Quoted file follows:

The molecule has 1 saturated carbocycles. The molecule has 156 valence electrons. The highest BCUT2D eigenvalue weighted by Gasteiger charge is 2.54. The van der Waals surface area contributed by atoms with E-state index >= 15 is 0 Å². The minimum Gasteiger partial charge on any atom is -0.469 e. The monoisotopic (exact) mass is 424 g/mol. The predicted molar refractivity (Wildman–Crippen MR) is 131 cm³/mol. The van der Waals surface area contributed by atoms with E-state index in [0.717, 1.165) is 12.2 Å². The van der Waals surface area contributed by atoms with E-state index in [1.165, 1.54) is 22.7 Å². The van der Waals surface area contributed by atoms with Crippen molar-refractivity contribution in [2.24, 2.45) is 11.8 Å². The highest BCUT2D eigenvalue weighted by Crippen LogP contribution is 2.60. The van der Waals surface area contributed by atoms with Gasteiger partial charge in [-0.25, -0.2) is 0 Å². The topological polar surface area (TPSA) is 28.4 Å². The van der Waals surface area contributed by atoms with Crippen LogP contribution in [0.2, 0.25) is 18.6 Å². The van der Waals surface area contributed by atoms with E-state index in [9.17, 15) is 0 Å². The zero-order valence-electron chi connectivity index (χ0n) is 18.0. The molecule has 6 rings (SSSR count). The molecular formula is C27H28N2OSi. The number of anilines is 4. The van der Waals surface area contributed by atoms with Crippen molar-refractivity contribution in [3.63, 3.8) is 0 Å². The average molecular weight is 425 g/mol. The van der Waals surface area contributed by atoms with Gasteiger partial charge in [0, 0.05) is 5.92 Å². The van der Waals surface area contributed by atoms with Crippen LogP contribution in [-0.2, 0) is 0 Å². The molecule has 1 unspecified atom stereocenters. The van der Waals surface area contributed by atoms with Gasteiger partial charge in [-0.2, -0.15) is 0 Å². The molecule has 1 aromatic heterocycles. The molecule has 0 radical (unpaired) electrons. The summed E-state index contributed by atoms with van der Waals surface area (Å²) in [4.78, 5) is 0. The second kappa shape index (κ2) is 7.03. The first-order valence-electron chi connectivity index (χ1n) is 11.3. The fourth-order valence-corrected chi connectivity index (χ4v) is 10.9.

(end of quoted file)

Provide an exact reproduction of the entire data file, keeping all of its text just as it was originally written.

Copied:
The molecule has 1 saturated carbocycles. The molecule has 156 valence electrons. The highest BCUT2D eigenvalue weighted by Gasteiger charge is 2.54. The van der Waals surface area contributed by atoms with E-state index >= 15 is 0 Å². The minimum Gasteiger partial charge on any atom is -0.469 e. The monoisotopic (exact) mass is 424 g/mol. The predicted molar refractivity (Wildman–Crippen MR) is 131 cm³/mol. The van der Waals surface area contributed by atoms with E-state index in [0.717, 1.165) is 12.2 Å². The van der Waals surface area contributed by atoms with E-state index in [1.165, 1.54) is 22.7 Å². The van der Waals surface area contributed by atoms with Crippen molar-refractivity contribution in [2.24, 2.45) is 11.8 Å². The highest BCUT2D eigenvalue weighted by Crippen LogP contribution is 2.60. The van der Waals surface area contributed by atoms with Gasteiger partial charge in [-0.25, -0.2) is 0 Å². The topological polar surface area (TPSA) is 28.4 Å². The van der Waals surface area contributed by atoms with Crippen LogP contribution in [0.2, 0.25) is 18.6 Å². The van der Waals surface area contributed by atoms with E-state index in [9.17, 15) is 0 Å². The zero-order valence-electron chi connectivity index (χ0n) is 18.0. The molecule has 6 rings (SSSR count). The molecular formula is C27H28N2OSi. The number of anilines is 4. The van der Waals surface area contributed by atoms with Crippen molar-refractivity contribution in [3.63, 3.8) is 0 Å². The average molecular weight is 425 g/mol. The van der Waals surface area contributed by atoms with Gasteiger partial charge in [0, 0.05) is 5.92 Å². The van der Waals surface area contributed by atoms with Crippen LogP contribution in [-0.2, 0) is 0 Å². The molecule has 1 unspecified atom stereocenters. The van der Waals surface area contributed by atoms with Gasteiger partial charge in [-0.2, -0.15) is 0 Å². The molecule has 1 aromatic heterocycles. The molecule has 0 radical (unpaired) electrons. The summed E-state index contributed by atoms with van der Waals surface area (Å²) in [4.78, 5) is 0. The second kappa shape index (κ2) is 7.03. The first-order valence-electron chi connectivity index (χ1n) is 11.3. The fourth-order valence-corrected chi connectivity index (χ4v) is 10.9.